At 3, 750 words exactly, I completed the first chapter of my NaNo novel, and I’m pleased to say I really, really love this novel. After the enormous amount of love I had (and still have) for my JuNoWriMo novel, This Curious Madness, a small part of me worried I wouldn’t love The Dying of the Light as much. The concern was totally unfounded – the novels are as different as night and day (aside from the fact they both have oppressive royals and weird characters) but I love them both equally. Honestly, the characters really make it for me, but I also love the setting – futuristic Japan is never boring, especially when I get to do whatever I want with it.
The first chapter is focused almost entirely on Saizou (Robin Hood) and Shi (Much), but also features the first appearance of Haka (the Sheriff of Nottingham). I had a blast, and all I can pray is that the rest of the month goes this well.
Blood rained from the black sky. The storm swelled around him – but the sky was clear, the blackening sky set on fire by the rays of a setting sun. It was not a storm caused by rain or wind; it was a storm where the lightning of exploding bombs flashed before the thunder, a chorus of hoarse, terrified screams.
[WHY YES THIS IS MY MOST VIOLENT BEGINNING TO A BOOK EVER WHY DO YOU ASK]
“Do you want to sit up?” asked Shi. He had shifted his stance, and now the lights flashing across the ceiling of the train car slid across his face in shades of orange and green and white. The colors caressed his mutilated visage, highlighting the open, black nasal passage and the thick, angry scars that twisted the center of his face. His mane of silver-blond hair had come undone and his amber eyes were groggy. He looked like more like a half-awake ghoul than anything else.
The train rocked on its tracks and Saizou gripped the edge of the bed with both hands as Shi shifted with the movement, unflappable.
“Or,” said Shi, “you could lie back down,” and Saizou realized he had forgotten to answer the question.
“I’ll sit.” He straightened under his companion’s watchful gaze. “I don’t need help.”
“Heh,” was the grunted response.
Saizou rubbed his face with both hands. Blood. Hot. Sticky. In his eyes, in his mouth. He opened his eyes again. No blood. He nodded toward Shi, forcing a smile. “You need it.”
“Yes,” said Shi. “I do. What with you talking my ears off all day about your precious daimyo.”
The thought you can’t afford to lose those, too, came to Saizou, but he kept the thought from becoming words.
His silence did not seem to matter; Shi caught the unspoken joke and said flatly, “It’s too soon.”
“I didn’t say anything,” said Saizou defensively.
“You thought it. That’s enough.”
He placed the mask across his face and buckled it around the back of his head. It was an unusual mask; hardened black leather studded with silver grommets, formed to Shi’s forehead and cheekbones, and it closed across the center of his face. It left his mouth and eyes perfectly visible, but it covered his disfiguration.
Saizou nodded, gazing at the waiting passengers. He counted nine people, not including the two manning the service desk. He caught the eye of a young girl, holding her mother’s hand, and stared at her.
Her eyes were wide in her round face, and she did not smile, but she lifted a tentative hand in what might almost have been a wave.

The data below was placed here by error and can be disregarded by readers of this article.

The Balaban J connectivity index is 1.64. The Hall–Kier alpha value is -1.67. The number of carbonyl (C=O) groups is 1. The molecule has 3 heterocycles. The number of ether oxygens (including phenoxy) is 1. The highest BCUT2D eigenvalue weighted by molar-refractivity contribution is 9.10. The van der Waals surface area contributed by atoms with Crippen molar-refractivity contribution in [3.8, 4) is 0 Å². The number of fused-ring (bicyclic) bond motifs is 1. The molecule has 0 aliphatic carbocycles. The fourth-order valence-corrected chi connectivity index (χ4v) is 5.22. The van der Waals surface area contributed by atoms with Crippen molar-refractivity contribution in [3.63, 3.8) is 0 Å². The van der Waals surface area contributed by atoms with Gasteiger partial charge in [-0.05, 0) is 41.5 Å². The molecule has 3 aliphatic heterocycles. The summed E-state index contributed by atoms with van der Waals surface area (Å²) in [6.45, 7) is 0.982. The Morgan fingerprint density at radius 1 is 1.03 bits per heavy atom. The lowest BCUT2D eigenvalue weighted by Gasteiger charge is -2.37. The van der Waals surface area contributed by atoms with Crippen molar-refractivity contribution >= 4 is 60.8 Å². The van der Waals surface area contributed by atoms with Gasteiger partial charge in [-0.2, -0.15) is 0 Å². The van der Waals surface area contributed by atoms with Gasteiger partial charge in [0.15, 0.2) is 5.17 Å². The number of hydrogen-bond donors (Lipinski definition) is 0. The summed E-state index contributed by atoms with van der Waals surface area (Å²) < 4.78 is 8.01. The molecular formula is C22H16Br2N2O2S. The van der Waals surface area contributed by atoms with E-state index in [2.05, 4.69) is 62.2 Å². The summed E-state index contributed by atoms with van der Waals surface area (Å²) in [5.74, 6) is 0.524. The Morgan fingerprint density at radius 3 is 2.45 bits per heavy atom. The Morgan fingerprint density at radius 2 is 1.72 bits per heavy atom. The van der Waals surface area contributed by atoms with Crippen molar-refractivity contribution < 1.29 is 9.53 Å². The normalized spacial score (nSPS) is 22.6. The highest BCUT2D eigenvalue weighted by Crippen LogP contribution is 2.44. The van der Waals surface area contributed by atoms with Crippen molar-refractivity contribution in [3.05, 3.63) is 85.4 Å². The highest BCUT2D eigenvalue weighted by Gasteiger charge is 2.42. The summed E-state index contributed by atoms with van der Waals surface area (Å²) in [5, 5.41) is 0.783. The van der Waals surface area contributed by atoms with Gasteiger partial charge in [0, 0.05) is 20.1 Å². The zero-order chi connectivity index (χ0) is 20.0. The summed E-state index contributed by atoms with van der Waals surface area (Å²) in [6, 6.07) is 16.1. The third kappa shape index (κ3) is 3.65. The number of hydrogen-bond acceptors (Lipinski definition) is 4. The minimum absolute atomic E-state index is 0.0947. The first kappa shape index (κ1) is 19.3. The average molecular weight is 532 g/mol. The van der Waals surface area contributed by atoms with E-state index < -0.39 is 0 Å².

Her mother sensed the movement and glanced down, then followed her daughter’s line of sight. When she saw Saizou, she smiled – but the smile froze and faded as quickly as it had come. She tugged her daughter’s hand and walked quickly to the other side of the platform, near the exit door.
War meant hard times. It meant an increase in unemployment, which meant more homeless victims, which meant more beggars. It meant closed stores and hungry people and increased prices. It was expected, really, by the time they reached the bus stop, Saizou was beginning to wonder if this was really the same city.
“Nice city,” was Shi’s only remark as they stood at the stop.
Saizou shook his head. “War takes a toll on everything. Once the war’s over you’ll see what it was like. It will make a comeback. It always does.”
“That’s what they said about Sakamoto Hisaishi,” said Shi. “Until one day he didn’t.”
“A boxer and a city aren’t the same thing,” said Saizou, adjusting the pack strap cutting into his shoulder. “Be quiet.”
“Do you know who I am?” the officer asked, looking Saizou up and down. He stepped to the side, as if he had been pushed, then straightened.
“A law officer,” said Shi blandly.
The man’s lip curled and he lifted the katana off his shoulder, pointing the blade at Shi. “Commander Haka. You should know who I am.”
“We’ve been informed now,” said Saizou, taking a step closer to Shi, who was eyeing the officer’s blade with complete passivity.
“I like it.”
The man on Haka’s right stepped forward, his hand on the hilt of his katana. “Use respect when you speak to the commander,” he hissed.
“I’ll use respect toward those worthy of it,” said Shi evenly, but his eyes were narrowed, and he had adopted a stubborn stance.
One of the bystanders near the sidewalk, a man of forty-five or fifty years, mumbled, “Doesn’t seem right, taking weapons away from soldiers who have been fighting for us.”
Commander Haka did not turn around, but his eyes and grin widened dangerous.
Saizou and Shi glanced at each other, then at the speaker. Commander Haka lifted his katana again, but after allowing it to point toward the sky for a moment, he slid it into its scabbard and turned, flicking a hand toward his fellow officers.
As he walked past the outspoken bystander, he lashed out with his elbow, slamming it into the man’s face and sending him staggering into the street.
Saizou watched Commander Haka disappear around the corner, flanked by his officers. “How did someone like that become Commander?”
“You tell me,” said Shi. “It’s your city.”